Let me first start off by saying that I am not anti-prong collar by any means, and I have quite a bit of experience with them.

So in this blog I’m not going to be saying never use them… I’ll just be explaining why I believe they should not be used in aggression or reactivity training.

Before I knew anything about dog training, I used one with Gibson because the trainer I hired told me to. It helped a bit with stopping him from pulling, but it didn’t stop it by any means.

It also didn’t do anything to help his leash reactivity, which at the time was absolutely horrible. In fact, it made it worse.

But on the other hand, my brother’s Belgian Malinois, Cash, is a completely different dog with a prong collar.

Before my brother started using one with him, walks were a complete nightmare, no matter what we tried. He pulled as hard as any dog I’ve ever seen.

Food didn’t work, turnabouts didn’t work, all the other (several) techniques we tried didn’t even help the pulling a little.

So we tried a prong collar, and I swear to you, one mild pop and he instantly straightened up and walked right at my side like he’d been doing it his whole life.

And since he wasn’t reactive at that point (he was before, but it was easily fixed), structured walks with him became incredibly easy for my brother.

I tell that story just to demonstrate that there are times where the prong collar is really helpful and makes life better for both the owner and the dog.

But that is not the case with aggressive or reactive dogs.

If you go on YouTube and look up videos of people fixing leash reactivity and in 95% of them, the absolute FIRST thing they do is put a prong collar on the dog.

That’s addressing the symptom (reactivity), not the cause (fear, improper leadership, etc).

Sometimes that’s okay if the cause is just over excitement like in Cash’s case. But in the case of a fear-reactive dog, it’s not okay. It’ll make the problem worse.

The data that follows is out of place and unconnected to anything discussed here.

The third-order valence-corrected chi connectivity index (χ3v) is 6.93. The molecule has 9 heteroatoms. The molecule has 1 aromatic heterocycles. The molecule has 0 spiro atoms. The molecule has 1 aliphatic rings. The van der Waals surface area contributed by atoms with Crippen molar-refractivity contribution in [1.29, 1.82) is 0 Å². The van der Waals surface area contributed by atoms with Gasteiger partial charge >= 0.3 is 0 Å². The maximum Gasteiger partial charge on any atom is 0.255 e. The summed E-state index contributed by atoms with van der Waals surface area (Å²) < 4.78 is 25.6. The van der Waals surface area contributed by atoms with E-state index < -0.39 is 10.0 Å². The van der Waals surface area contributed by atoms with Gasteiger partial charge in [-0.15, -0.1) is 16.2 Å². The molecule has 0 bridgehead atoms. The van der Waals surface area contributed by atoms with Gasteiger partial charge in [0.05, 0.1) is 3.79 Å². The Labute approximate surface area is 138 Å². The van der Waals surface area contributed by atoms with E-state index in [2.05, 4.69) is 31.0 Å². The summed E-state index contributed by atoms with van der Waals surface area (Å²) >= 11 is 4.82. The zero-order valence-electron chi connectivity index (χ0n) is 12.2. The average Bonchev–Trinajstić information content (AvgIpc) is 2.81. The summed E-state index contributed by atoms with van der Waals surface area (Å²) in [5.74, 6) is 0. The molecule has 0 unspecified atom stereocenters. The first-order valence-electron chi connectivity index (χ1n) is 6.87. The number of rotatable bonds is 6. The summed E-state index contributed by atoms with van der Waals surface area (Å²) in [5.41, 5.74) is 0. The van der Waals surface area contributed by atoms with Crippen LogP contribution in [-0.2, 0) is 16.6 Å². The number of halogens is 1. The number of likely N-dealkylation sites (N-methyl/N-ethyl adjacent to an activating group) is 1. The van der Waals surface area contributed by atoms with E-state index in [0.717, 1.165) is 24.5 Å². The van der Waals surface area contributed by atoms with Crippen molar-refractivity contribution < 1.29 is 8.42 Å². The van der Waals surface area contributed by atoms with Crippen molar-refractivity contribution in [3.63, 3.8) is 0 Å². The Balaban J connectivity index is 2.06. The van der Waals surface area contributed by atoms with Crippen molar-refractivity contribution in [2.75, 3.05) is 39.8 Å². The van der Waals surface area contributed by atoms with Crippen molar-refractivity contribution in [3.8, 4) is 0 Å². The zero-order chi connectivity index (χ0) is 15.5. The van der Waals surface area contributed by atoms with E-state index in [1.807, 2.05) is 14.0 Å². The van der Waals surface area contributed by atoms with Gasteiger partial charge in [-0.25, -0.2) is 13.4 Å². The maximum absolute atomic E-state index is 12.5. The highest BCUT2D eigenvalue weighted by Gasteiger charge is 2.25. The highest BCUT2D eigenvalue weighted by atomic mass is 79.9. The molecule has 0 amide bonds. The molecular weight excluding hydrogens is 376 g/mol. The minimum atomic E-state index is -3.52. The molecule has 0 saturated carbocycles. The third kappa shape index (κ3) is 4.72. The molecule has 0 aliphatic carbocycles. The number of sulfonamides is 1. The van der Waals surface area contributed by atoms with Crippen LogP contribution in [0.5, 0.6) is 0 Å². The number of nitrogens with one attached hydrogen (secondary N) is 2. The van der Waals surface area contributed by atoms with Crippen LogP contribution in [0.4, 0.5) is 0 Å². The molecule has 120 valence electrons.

This is the best way I can describe why using prong collars on a reactive dog won’t stop the reactivity, like people think it will.

Let’s assume 0 means the dog is neutral. They’re not happy, they’re not mad, they’re just neutral.

+10 means they’re really excited, -10 means they’re really fearful/angry/anxious/whatever.

If you’re on a walk with your human-reactive dog, and they see a person across the street, they go instantly from a 0 to a -10, right? They’re mad, they’re scared, they’re upset.

If you whack that dog, who’s at a -10, with a prong collar… do you think that’s going to bring them back to 0? No!

It’s going to send them to -20.

That’s why so many owners get bit by their own dogs in situations like that. The dog is already super frustrated and likely already an unstable dog to begin with… and then you’re inflicting pain on them while they’re in that amped-up state.

They have so much negative energy built up, they release it on the owner, bite them hard, and then the dog gets put down.

Obviously that’s a worst case scenario, but my point remains.

Prong collars don’t calm a dog down, and that’s what a reactive dog needs, they need to learn to be calm in those situations.

And there’s no training “tool” that will be able to do that for you.

There’s no hidden secret or training method that will fix it instantly, which is what people want (including me at the time), and that’s why the prong collar is so popular.

But for aggression and reactivity training, you don’t want to use them.

Because in those situations, they don’t calm, they frustrate, and that’s the opposite of what we want.

© Trail & Bone Co. | All Rights Reserved. | Chicago, IL 60655 | [email protected]